Burma Hails EU Lifting of Sanctions

By The Associated Press 24 April 2013

BANDAR SERI BEGAWAN, Brunei—Burma on Tuesday hailed a European Union decision lifting political and economic sanctions against the former pariah state, pledging to continue its reforms and march toward democracy.

Senior Burma diplomat Aung Lynn told reporters on the sidelines of an Association of Southeast Asian Nations conference in Brunei’s capital, Bandar Seri Begawan, that the international community can expect more reforms, especially in the socio-economic sectors.

“This is a very good beginning,” he told reporters, adding that Burma recognizes the still enormous work ahead for one of Southeast Asia’s most least-developed states.

Burma, he said, would continue to work with the European Union. The 27-nation bloc lifted all sanctions except for the sale of arms and equipment that can be used for internal repression.

The economic sanctions were suspended last April for one year after Burma’s military rulers handed over power to a civilian government that launched democratic reforms. The measures had targeted more than 800 companies and nearly 500 people, and included the suspension of some development aid.

EU officials say the sanctions’ permanent abolition will encourage firms and development organizations from the bloc—the world’s largest economy—to strengthen ties with Burma.

“We know that much remains to be done, on human rights, on democracy, fighting poverty and achieving lasting peace. We don’t underestimate the challenges,” said Catherine Ashton, the EU’s foreign policy chief.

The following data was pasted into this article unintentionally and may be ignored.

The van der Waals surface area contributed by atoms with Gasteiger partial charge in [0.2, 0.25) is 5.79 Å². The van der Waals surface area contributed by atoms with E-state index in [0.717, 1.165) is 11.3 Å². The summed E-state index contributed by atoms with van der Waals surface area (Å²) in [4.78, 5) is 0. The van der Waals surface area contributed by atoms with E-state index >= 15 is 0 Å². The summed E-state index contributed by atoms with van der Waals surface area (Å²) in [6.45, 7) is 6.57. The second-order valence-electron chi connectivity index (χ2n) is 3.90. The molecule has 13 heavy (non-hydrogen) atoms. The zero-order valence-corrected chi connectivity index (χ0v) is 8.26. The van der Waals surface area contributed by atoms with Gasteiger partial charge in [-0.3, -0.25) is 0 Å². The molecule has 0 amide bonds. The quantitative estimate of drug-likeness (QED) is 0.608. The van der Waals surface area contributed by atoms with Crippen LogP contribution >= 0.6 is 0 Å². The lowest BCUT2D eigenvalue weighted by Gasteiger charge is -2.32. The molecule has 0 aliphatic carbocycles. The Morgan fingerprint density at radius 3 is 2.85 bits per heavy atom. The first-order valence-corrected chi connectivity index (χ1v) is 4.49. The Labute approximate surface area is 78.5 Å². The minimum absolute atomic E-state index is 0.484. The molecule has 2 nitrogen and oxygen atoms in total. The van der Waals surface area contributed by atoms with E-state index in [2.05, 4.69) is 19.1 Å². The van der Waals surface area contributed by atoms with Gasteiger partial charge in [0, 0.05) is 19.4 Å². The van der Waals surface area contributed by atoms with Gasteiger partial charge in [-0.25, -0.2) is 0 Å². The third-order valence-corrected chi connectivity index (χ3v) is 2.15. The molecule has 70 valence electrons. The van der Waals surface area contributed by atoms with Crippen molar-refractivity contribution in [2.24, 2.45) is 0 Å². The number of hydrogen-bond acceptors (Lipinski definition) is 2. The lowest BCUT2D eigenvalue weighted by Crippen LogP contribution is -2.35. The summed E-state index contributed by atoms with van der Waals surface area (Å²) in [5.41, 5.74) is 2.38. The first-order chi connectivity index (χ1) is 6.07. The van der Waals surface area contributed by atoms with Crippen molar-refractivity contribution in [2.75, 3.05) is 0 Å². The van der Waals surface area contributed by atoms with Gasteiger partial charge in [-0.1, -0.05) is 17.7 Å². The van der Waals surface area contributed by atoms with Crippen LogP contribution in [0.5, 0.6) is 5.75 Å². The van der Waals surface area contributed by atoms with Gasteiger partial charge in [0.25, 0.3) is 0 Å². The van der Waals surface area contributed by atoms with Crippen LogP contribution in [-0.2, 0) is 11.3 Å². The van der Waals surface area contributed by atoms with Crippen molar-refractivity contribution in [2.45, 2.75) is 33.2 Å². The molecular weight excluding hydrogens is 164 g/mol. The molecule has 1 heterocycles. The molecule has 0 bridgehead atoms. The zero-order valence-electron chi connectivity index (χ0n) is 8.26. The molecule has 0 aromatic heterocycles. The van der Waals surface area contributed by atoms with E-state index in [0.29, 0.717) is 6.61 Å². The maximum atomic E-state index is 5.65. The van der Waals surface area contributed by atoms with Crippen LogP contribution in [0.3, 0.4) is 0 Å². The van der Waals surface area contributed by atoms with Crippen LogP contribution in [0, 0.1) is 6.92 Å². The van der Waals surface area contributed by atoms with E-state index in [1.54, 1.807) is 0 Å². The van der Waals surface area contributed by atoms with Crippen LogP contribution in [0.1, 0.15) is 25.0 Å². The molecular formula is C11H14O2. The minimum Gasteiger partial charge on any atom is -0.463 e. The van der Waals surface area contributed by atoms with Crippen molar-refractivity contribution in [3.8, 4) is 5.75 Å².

The United States, which has also suspended economic sanctions in the past year, showed no immediate sign of following suit and lifting restrictions. State Department spokesman Patrick Ventrell said Tuesday that the United States has a “calibrated” policy that leaves sanctions authorities in place to encourage further progress on reforms in Burma.
Aung Lynn said Burma was looking forward to assuming the chairmanship of Asean for the first time next year, and would show to the world how serious his country was about its reforms.

Burma declined the chairmanship in 2006 amid threats by Western governments to boycott ASEAN events due to Burma’s then atrocious human rights record.

Aung Lynn’s brief interview with journalists was considered rare.

Before Burma embarked on democratic reforms, its leaders and diplomats struggled to evade reporters in Asean summits, where the former military junta’s repressive record was often an object of scorn and attracted huge media attention.